The State Highway Board for the benefit of the State Highway Department requested the Authority to consider the financing and construction of a project consisting of approach spans to a named bridge and a number of bridges in several different counties of the State, and acceding thereto and pursuant to the provisions of the act, the Authority did on April 10, 1953, by resolution, provide for the issuance and sale of $9,750,000, in principal amount, of its bridge-building bonds for the purpose of financing the project so designated. Pursuant to resolutions regularly adopted and pursuant also to the provisions of the act the Authority entered into an agreement with the State Highway Department whereby the former agreed to and did lease to the latter for a term of 50 years, beginning as of July 1, 1953, and ending June 30, 2003, the facilities of the designated project, or the approach spans and those bridges which the Authority had on April 10, 1953, agreed to construct and finance, for the sum of $831,000 per annum, and in addition thereto such other rental charges as are provided for by section 11 of the act, but all payable only out of the current revenues of the lessee, and such lease or rental contract was made and entered into between the parties after the Authority, as it was required to do by section 8 of the bridge-building act, had first secured a certificate from the State Auditor that the annual rental obligations under the aforesaid lease or rental contract fall within the existing fiscal power of the State Highway Department to make such obligations pursuant to section 12 of the State Highway Board Act of 1950, as amended by the acts of 1951 and 1953. By resolution duly adopted, the Authority provided for the execution of a trust indenture with The Citizens & Southern National Bank of Atlanta as trustee, securing the issue of the aforesaid bonds, as it was by section 24 of the bridge-building act authorized to do, and such an instrument was thereafter duly executed.
The countersuit contained a prayer that the lease contract be declared good and sufficient and a valid and binding obligation of the State Highway Department. The State of Georgia responded and by its response thereto admitted the facts alleged, conceded validity of the lease contract, and stated that it should, as an obligation of the parties thereto, be declared valid and binding, and in every respect legal.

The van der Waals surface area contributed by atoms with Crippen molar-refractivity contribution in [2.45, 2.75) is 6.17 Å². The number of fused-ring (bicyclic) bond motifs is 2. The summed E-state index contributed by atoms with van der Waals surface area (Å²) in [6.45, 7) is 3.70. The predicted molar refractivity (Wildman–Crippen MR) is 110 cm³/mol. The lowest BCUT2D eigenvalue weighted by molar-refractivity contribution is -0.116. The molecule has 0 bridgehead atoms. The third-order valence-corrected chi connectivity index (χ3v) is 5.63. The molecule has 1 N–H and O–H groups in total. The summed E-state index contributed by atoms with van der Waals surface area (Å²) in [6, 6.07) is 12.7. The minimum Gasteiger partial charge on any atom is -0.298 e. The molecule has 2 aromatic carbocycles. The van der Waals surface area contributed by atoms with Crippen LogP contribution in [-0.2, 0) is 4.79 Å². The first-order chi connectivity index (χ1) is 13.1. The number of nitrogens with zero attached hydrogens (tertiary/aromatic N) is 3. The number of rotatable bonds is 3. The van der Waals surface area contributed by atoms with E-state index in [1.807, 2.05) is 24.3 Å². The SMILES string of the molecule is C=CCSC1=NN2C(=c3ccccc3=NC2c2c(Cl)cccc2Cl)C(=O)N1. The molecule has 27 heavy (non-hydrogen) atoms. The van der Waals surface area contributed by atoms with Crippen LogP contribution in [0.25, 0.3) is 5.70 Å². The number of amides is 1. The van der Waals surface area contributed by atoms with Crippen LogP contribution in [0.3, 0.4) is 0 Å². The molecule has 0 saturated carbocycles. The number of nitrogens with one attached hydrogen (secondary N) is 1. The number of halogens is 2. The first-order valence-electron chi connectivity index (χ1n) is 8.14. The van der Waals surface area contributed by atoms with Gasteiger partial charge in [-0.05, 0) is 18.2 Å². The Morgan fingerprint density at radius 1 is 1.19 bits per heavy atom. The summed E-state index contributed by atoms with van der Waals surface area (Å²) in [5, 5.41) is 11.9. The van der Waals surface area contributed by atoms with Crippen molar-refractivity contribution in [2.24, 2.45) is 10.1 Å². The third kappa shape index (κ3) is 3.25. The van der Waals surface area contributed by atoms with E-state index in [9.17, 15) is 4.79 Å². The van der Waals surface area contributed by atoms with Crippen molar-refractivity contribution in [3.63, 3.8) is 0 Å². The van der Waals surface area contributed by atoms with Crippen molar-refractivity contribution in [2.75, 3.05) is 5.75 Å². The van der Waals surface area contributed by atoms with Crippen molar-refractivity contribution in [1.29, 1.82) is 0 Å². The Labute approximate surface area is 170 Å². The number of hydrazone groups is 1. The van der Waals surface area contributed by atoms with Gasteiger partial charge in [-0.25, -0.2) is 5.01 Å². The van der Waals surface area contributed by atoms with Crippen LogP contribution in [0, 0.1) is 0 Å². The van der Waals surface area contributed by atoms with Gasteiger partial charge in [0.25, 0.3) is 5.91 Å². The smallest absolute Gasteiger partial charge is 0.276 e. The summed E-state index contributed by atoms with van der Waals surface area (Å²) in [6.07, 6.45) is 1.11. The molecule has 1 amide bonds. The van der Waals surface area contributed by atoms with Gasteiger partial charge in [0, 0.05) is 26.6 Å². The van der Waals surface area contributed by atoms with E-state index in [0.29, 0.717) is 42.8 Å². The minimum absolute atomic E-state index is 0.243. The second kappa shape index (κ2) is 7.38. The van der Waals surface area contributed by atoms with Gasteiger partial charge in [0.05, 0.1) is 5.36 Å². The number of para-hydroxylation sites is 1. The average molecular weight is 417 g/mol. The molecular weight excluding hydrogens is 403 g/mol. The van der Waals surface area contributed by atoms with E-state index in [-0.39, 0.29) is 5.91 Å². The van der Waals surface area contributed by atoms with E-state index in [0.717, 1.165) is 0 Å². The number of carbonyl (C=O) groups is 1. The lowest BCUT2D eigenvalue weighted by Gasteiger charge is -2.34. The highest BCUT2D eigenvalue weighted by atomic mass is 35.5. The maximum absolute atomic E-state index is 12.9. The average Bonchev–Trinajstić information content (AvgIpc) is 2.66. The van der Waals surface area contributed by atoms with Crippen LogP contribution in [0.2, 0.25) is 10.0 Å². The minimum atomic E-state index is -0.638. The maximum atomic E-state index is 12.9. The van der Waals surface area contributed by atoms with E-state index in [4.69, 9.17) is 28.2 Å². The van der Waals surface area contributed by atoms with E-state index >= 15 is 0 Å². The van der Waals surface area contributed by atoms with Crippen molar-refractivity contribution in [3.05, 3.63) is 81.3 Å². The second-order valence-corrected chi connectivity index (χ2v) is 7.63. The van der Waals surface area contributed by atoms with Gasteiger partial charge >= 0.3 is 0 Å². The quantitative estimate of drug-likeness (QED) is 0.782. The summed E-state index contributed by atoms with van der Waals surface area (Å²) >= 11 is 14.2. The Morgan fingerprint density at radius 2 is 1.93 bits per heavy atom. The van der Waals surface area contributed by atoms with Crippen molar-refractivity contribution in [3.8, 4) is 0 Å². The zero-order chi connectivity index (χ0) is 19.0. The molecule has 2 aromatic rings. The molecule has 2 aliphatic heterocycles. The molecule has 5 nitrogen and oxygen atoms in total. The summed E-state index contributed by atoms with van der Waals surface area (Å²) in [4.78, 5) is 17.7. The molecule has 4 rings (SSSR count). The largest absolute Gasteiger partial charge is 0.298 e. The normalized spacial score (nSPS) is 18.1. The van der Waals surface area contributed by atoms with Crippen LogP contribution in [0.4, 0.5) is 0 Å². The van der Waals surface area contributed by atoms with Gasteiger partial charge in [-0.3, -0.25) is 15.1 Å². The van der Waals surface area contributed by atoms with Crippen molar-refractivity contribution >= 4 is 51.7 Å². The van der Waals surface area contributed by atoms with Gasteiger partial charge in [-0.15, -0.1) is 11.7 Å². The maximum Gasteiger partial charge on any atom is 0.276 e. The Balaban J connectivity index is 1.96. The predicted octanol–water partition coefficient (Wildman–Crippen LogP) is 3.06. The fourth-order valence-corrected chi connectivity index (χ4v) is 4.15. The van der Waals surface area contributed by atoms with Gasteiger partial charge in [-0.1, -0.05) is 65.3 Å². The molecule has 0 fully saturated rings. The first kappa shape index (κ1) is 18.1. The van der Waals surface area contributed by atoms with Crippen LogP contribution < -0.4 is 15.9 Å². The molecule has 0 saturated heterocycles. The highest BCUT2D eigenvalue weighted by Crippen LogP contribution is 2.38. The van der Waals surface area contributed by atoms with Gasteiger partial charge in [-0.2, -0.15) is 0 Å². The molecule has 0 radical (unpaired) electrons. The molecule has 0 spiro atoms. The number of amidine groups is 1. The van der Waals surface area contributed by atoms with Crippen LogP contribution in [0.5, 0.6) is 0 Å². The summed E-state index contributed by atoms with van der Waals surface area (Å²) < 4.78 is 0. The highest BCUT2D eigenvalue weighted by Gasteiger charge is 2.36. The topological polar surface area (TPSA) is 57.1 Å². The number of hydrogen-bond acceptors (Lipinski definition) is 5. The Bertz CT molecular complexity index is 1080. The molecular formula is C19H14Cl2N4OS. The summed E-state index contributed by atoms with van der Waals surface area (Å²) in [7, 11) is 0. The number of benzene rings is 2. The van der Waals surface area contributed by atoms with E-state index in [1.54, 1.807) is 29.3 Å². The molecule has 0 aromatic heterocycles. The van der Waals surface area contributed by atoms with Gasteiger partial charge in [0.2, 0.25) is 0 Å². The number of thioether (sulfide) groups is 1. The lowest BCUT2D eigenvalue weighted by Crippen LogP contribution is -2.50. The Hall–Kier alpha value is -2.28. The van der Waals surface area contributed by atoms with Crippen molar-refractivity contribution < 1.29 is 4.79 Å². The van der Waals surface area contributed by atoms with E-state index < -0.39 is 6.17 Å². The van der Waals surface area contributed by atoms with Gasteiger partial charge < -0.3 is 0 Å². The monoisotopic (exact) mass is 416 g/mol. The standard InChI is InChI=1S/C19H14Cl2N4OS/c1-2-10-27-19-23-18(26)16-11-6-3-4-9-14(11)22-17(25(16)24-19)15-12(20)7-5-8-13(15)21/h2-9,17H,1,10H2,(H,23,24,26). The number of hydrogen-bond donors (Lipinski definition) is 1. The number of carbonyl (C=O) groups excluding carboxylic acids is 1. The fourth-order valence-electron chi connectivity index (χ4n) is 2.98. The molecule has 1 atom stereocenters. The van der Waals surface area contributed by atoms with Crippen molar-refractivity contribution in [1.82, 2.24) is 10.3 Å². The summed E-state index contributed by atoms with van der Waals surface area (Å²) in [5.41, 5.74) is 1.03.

John D. McLucas, as a citizen and taxpayer of Fulton County, Georgia, presented and had allowed by order of the court his intervention objecting to the validation of the bonds and to a judgment declaring the lease contract valid and binding. His intervention alleges that the bridge-building act of 1953 violates several stated provisions of the Constitution of 1945 and is for that reason null and void; and that the lease contract between the State Highway Department and the State Bridge Building Authority is illegal and unenforceable for reasons which will be pointed out and dealt with in the opinion. After a hearing, the act was declared constitutional and the lease was adjudged to be valid and enforceable over all attacks made by the intervenor upon the respective constitutionality and validity of each. The exception is to that judgment.
1. The Constitution of this State provides: "No debt shall be created by or on behalf of the State, except to supply such temporary deficit as may exist in the treasury in any year from necessary delay in collecting the taxes of that year, to repel invasion, suppress insurrection, and defend the State in time of war, or to pay the existing public debt; but the debt created to supply deficiencies in revenue shall not exceed, in the aggregate, five hundred thousand dollars, and any loan made for this purpose shall be repaid out of the taxes levied for the year in which the loan is made." Code (Ann.) 2-5601. The Constitution also declares that "The bonded debt of the State shall never be increased, except to repel invasion, suppress insurrection, or defend the State in time of war." Code (Ann.) 2-5602. And it also declares that "The credit of the State shall not be pledged or loaned to any individual, company, corporation or association and the State shall not become a joint owner or stockholder in or with, any individual, company, association or corporation." Code, (Ann.) 2-5604. The intervenor contends that the State bridge-building act of March 25, 1953, is unconstitutional, null and void, because the revenue bonds which the State Bridge Building Authority is authorized and empowered to provide for and issue under section 14 of the act are obligations or debts of the State, inhibited by the quoted provisions of the Constitution. To this we do not agree. While the Authority is an instrumentality of the State, it is nevertheless not the State, nor a part of the State, nor an agency of the State. It is a mere creature of the State, having distinct corporate entity. Its revenue bonds, as section 23 of the act expressly and emphatically declares, are not obligations or debts of the State, nor a pledge of the credit of the State, but they are payable solely and exclusively from revenue derived from a use of its facilities; and the State is not directly, indirectly, or contingently obligated to levy or pledge any form of taxation whatsoever therefor or to make any appropriation for the payment of them, and the act requires that the bonds, when issued, must contain recitals on their face to this effect. They are first, last, and always a corporate debt of the Authority and in no sense a debt of the State. In this connection and to the same effect, see State v. Regents of the University System, 179 Ga. 210
(175 S. E. 567), and Sheffield v. State School Building Authority, 208 Ga. 575